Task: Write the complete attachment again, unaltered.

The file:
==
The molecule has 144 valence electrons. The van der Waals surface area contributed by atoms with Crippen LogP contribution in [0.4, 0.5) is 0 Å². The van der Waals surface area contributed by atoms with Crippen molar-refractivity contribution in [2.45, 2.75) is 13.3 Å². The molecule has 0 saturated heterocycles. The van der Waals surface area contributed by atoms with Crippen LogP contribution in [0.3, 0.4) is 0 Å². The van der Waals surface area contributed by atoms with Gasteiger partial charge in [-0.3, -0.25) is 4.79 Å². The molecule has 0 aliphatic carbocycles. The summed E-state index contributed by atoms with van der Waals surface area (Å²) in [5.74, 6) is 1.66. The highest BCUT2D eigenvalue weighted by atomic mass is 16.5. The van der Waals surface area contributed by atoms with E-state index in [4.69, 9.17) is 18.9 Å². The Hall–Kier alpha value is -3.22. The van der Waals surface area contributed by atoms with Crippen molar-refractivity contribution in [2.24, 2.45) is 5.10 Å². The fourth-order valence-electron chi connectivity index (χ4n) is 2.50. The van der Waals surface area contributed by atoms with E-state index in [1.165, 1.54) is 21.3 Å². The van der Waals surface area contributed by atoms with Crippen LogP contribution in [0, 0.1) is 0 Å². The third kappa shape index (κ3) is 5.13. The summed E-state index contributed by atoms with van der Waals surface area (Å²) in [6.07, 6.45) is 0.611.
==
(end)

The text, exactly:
The molecule has 144 valence electrons. The van der Waals surface area contributed by atoms with Crippen LogP contribution in [0.4, 0.5) is 0 Å². The van der Waals surface area contributed by atoms with Crippen molar-refractivity contribution in [2.45, 2.75) is 13.3 Å². The molecule has 0 saturated heterocycles. The van der Waals surface area contributed by atoms with Crippen LogP contribution in [0.3, 0.4) is 0 Å². The van der Waals surface area contributed by atoms with Gasteiger partial charge in [-0.3, -0.25) is 4.79 Å². The molecule has 0 aliphatic carbocycles. The summed E-state index contributed by atoms with van der Waals surface area (Å²) in [5.74, 6) is 1.66. The highest BCUT2D eigenvalue weighted by atomic mass is 16.5. The van der Waals surface area contributed by atoms with E-state index in [4.69, 9.17) is 18.9 Å². The Hall–Kier alpha value is -3.22. The van der Waals surface area contributed by atoms with Crippen molar-refractivity contribution in [2.24, 2.45) is 5.10 Å². The fourth-order valence-electron chi connectivity index (χ4n) is 2.50. The van der Waals surface area contributed by atoms with E-state index in [1.165, 1.54) is 21.3 Å². The van der Waals surface area contributed by atoms with Crippen LogP contribution in [0, 0.1) is 0 Å². The third kappa shape index (κ3) is 5.13. The summed E-state index contributed by atoms with van der Waals surface area (Å²) in [6.07, 6.45) is 0.611.